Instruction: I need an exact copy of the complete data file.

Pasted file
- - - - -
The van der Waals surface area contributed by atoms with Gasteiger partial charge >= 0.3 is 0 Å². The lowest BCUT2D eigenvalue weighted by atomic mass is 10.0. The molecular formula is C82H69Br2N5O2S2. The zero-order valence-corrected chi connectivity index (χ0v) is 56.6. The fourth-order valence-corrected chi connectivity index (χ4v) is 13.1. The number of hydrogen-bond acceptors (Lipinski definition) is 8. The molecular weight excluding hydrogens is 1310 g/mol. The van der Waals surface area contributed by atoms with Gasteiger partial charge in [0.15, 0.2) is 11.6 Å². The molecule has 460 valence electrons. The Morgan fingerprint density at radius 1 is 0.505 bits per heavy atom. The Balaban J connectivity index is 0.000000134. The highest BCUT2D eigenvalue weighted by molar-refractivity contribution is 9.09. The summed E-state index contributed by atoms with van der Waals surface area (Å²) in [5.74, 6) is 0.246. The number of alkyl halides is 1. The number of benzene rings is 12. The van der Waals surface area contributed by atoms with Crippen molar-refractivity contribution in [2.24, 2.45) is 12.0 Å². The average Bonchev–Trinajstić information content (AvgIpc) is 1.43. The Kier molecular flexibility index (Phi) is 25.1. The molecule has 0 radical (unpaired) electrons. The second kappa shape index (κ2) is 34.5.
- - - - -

The van der Waals surface area contributed by atoms with Gasteiger partial charge >= 0.3 is 0 Å². The lowest BCUT2D eigenvalue weighted by atomic mass is 10.0. The molecular formula is C82H69Br2N5O2S2. The zero-order valence-corrected chi connectivity index (χ0v) is 56.6. The fourth-order valence-corrected chi connectivity index (χ4v) is 13.1. The number of hydrogen-bond acceptors (Lipinski definition) is 8. The molecular weight excluding hydrogens is 1310 g/mol. The van der Waals surface area contributed by atoms with Gasteiger partial charge in [0.15, 0.2) is 11.6 Å². The molecule has 460 valence electrons. The Morgan fingerprint density at radius 1 is 0.505 bits per heavy atom. The Balaban J connectivity index is 0.000000134. The highest BCUT2D eigenvalue weighted by molar-refractivity contribution is 9.09. The summed E-state index contributed by atoms with van der Waals surface area (Å²) in [5.74, 6) is 0.246. The number of alkyl halides is 1. The number of benzene rings is 12. The van der Waals surface area contributed by atoms with Crippen molar-refractivity contribution in [2.24, 2.45) is 12.0 Å². The average Bonchev–Trinajstić information content (AvgIpc) is 1.43. The Kier molecular flexibility index (Phi) is 25.1. The molecule has 0 radical (unpaired) electrons. The second kappa shape index (κ2) is 34.5.